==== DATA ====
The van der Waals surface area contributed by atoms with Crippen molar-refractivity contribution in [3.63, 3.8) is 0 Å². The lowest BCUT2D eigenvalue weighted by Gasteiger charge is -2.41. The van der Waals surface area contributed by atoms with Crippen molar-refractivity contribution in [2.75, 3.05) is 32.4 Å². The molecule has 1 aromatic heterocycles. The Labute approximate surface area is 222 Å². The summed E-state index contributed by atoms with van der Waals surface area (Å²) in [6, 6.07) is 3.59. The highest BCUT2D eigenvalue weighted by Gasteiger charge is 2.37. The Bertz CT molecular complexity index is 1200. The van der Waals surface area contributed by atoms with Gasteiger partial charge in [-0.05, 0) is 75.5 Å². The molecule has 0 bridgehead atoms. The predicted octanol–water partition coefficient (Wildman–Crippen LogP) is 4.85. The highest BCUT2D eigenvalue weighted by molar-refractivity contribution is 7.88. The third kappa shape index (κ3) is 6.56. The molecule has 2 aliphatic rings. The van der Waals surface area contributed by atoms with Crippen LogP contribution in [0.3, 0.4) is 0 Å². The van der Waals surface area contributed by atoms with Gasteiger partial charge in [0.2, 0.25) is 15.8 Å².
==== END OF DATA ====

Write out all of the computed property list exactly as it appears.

The van der Waals surface area contributed by atoms with Crippen molar-refractivity contribution in [3.63, 3.8) is 0 Å². The lowest BCUT2D eigenvalue weighted by Gasteiger charge is -2.41. The van der Waals surface area contributed by atoms with Crippen molar-refractivity contribution in [2.75, 3.05) is 32.4 Å². The molecule has 1 aromatic heterocycles. The Labute approximate surface area is 222 Å². The summed E-state index contributed by atoms with van der Waals surface area (Å²) in [6, 6.07) is 3.59. The highest BCUT2D eigenvalue weighted by Gasteiger charge is 2.37. The Bertz CT molecular complexity index is 1200. The van der Waals surface area contributed by atoms with Gasteiger partial charge in [-0.05, 0) is 75.5 Å². The molecule has 0 bridgehead atoms. The predicted octanol–water partition coefficient (Wildman–Crippen LogP) is 4.85. The highest BCUT2D eigenvalue weighted by molar-refractivity contribution is 7.88. The third kappa shape index (κ3) is 6.56. The molecule has 2 aliphatic rings. The van der Waals surface area contributed by atoms with Crippen LogP contribution in [0.3, 0.4) is 0 Å². The van der Waals surface area contributed by atoms with Gasteiger partial charge in [0.2, 0.25) is 15.8 Å².